You have the power, at least 3 times a day, to make choices that will move you towards more energy and vitality.

Changing what we eat is not easy. In fact, I find it’s one of the things people struggle with most in moving towards health. Many people know that food matters, but most don’t realize just how much. 

Food choices are complicated and influenced by our upbringing, food education, emotional state, social surroundings, level of fatigue, and economics. The thought process may go something like this: “I know I probably shouldn’t have a donut for breakfast, but I forgot to bring breakfast to work, all my coworkers are having one, they smell amazing, they’re free, I’m really tired, and I deserve it after my awful morning.” I know the internal dialogue because I’ve been there, rationalizing a poor choice without realizing the breadth of consequences.

Food directly influences our body chemistry. We have the power to make food choices that nourish and energize us, with the right underlying mindset. My underlying framework for eating and my personal priorities have shifted with experience. I love feeling energized and vital. It’s more important to me than the brief pleasure of a donut. I choose foods that promote vitality because that’s my highest priority, and I get to take responsibility for the results.

Here are my favorite top 4 mindsets for grounding your food choices.


  1. Food can be our biggest source of energy or our biggest energy killer.

The right foods can boost energy levels, improve our mood dramatically, increase libido, correct metabolism, reduce aches and pains, reduce bloating, and bring back overall vitality by providing the building blocks for healing. The wrong foods can cause a rollercoaster ride of blood sugar, cause a lot of unnecessary inflammation, and promote a cycle of weight gain, low energy, foggy brain, and poor sleep.

Tip: Start paying close attention to how different foods make you feel immediately and throughout the rest of the day. An increased awareness may uncover a hidden trigger to headaches, bloating, irritability, brain fog, or an energy drop in the afternoon.

  1. Foods affect our hormones directly.

Some foods directly boost or suppress important hormones. Some foods support the liver, the organ responsible for clearing hormones out of the bloodstream. What we eat determines what gut bugs we grow, and certain gut bugs are a crucial part of the metabolism and recycling of estrogen. Foods high in sugar and simple carbs (as well as missed meals and stress) raise cortisol levels in the blood. Cortisol directly impacts how well the body can use important hormones like estrogen, progesterone, and testosterone circulating in the blood. What this all means is that if our cortisol levels are wacky, even if we produce proper levels of female hormones, we could still experience weight gain, fatigue, PMS, depression, and all other unpleasant side effects of imbalanced hormones. Food can either help regulate or entirely imbalance our hormones.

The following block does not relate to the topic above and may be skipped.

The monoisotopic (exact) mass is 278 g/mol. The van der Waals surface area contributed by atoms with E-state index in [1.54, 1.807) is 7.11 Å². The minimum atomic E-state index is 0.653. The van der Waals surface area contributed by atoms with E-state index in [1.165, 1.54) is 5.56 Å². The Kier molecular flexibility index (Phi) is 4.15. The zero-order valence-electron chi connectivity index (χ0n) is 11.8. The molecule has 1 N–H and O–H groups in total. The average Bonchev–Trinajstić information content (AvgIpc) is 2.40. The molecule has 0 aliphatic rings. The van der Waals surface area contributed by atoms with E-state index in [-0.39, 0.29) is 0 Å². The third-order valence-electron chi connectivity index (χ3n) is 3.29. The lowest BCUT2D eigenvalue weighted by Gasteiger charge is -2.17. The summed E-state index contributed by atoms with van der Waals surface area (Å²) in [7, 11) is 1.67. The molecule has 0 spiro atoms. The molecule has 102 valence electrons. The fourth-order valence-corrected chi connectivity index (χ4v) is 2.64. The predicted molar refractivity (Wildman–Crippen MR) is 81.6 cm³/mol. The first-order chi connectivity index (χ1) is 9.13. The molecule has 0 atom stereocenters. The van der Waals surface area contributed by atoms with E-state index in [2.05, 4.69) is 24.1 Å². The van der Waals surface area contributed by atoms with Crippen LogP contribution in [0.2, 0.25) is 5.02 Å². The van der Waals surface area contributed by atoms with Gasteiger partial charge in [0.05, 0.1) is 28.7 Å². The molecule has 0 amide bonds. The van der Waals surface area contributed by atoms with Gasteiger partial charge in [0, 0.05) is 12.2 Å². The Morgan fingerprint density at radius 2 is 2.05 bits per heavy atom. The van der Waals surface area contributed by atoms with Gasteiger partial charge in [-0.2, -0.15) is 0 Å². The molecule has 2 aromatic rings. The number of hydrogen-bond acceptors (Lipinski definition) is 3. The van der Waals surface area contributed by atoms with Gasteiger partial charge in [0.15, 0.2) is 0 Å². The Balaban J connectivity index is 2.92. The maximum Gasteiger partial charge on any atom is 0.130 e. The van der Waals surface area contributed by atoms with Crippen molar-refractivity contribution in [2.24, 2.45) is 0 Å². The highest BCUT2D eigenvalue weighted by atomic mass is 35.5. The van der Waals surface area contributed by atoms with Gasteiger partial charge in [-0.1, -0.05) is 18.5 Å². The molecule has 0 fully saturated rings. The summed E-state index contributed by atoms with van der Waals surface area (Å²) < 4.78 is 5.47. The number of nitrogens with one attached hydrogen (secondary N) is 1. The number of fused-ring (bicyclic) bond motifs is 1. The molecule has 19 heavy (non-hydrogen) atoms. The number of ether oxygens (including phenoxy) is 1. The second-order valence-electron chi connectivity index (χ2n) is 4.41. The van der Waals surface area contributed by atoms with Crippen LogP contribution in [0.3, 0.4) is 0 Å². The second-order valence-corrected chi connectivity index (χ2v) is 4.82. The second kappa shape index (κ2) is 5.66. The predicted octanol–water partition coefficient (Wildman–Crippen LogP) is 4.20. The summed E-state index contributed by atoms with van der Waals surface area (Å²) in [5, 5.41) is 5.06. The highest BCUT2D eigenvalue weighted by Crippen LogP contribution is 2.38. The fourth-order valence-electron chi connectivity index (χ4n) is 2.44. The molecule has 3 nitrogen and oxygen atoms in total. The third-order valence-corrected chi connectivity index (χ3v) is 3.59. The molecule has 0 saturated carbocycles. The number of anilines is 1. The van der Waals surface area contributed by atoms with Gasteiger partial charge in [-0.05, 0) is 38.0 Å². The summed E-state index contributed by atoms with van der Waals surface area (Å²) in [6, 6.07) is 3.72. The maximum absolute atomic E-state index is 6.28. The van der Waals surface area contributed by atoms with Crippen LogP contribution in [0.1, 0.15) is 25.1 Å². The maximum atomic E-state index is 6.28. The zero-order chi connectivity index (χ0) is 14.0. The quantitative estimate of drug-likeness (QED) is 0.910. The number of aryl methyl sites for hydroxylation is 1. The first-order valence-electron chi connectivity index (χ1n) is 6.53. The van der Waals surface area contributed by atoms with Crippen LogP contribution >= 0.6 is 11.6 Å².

Tip: Sugar and simple carbs are by far the biggest culprit in promoting hormonal imbalance. Focus on reducing those first. Aim for less than 25 grams added sugars per day, and avoid the fake sweeteners.

  1. Focus on what you can ADD IN, versus focusing on all the things to eliminate.

Many food plans and diets focus on the concept of elimination — what to remove to get healthy. It might be true that cutting out certain foods could result in an overnight shift in energy levels in some. But more often the mindset of elimination makes people feel deprived and resistant to the change. This results in poor follow-through, confusion on what to eat, and guilt for falling off the wagon. Instead, try focusing on adding in as many nutritious foods as possible every day. How many vegetable servings can be squeezed into today? If a serving size of leafy greens is 1 cup, and a serving size of chopped veggies is ½ cup, can we squeeze in at least 6 servings per day? With all those veggies, there’s hardly any room left for the not-so-healthy stuff!

Tip: If you’ve ever been given a list of foods to eliminate, I always suggest making your own list of food to include or substitute. Also, I suggest writing down the reason you are eliminating certain foods to remind yourself and keep clear connection with the bigger goal of your plan. For example: “I am choosing to avoid gluten because I want healthy, clear sinuses that allow me to breathe deeply and take long hikes with my family.”

  1. Energizing food choices are not a short-term “diet”, they are a lifestyle change.

Food is the medicine we take multiple times a day for the rest of our lives. We’re not talking about a temporary shift here — we are talking about a whole new way of eating and relating to food. It has the power to hurt or heal, depending on our choices. For lasting results, we need lasting habits. A 2–week “cleanse” may be helpful to reset the baseline, but it probably won’t change anything long term unless we adopt new habits as a result. Change can be slow, and most people can’t successfully revamp their whole diet overnight and stick to those changes long-term.

Tip: Instead of trying to overhaul your whole diet all at once, try making just one small change at a time and focusing on it until it becomes second nature. For example, start by finding creative ways of including 1 more serving of veggies every day. 

These 4 tenets may not seem as sexy as a donut initially, but I guarantee you’ll feel much sexier in your body if you adopt them. You’ll also invite more energy back into your life. And that’s hot.

Author: Dr. Emma Andre